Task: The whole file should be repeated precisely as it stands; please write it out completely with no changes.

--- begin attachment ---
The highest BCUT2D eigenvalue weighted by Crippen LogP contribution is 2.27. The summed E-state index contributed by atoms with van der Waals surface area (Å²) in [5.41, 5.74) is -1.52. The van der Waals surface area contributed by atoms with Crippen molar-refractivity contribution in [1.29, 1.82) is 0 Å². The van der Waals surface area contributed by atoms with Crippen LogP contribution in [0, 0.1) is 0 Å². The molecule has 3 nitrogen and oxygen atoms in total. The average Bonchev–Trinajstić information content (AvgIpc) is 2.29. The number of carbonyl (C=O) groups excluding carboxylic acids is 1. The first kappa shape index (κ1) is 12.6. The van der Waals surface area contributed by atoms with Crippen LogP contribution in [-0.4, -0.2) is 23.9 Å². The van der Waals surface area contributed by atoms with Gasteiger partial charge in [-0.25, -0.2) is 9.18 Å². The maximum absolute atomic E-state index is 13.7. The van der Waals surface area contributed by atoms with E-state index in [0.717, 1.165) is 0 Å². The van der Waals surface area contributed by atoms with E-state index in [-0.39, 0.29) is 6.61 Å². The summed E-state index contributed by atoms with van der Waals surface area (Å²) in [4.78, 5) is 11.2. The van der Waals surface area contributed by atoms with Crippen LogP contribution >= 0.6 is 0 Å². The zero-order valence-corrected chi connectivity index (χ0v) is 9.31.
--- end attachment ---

The highest BCUT2D eigenvalue weighted by Crippen LogP contribution is 2.27. The summed E-state index contributed by atoms with van der Waals surface area (Å²) in [5.41, 5.74) is -1.52. The van der Waals surface area contributed by atoms with Crippen molar-refractivity contribution in [1.29, 1.82) is 0 Å². The van der Waals surface area contributed by atoms with Crippen LogP contribution in [0, 0.1) is 0 Å². The molecule has 3 nitrogen and oxygen atoms in total. The average Bonchev–Trinajstić information content (AvgIpc) is 2.29. The number of carbonyl (C=O) groups excluding carboxylic acids is 1. The first kappa shape index (κ1) is 12.6. The van der Waals surface area contributed by atoms with Crippen LogP contribution in [-0.4, -0.2) is 23.9 Å². The van der Waals surface area contributed by atoms with Gasteiger partial charge in [-0.25, -0.2) is 9.18 Å². The maximum absolute atomic E-state index is 13.7. The van der Waals surface area contributed by atoms with E-state index in [0.717, 1.165) is 0 Å². The van der Waals surface area contributed by atoms with E-state index in [-0.39, 0.29) is 6.61 Å². The summed E-state index contributed by atoms with van der Waals surface area (Å²) in [4.78, 5) is 11.2. The van der Waals surface area contributed by atoms with Crippen LogP contribution >= 0.6 is 0 Å². The zero-order valence-corrected chi connectivity index (χ0v) is 9.31.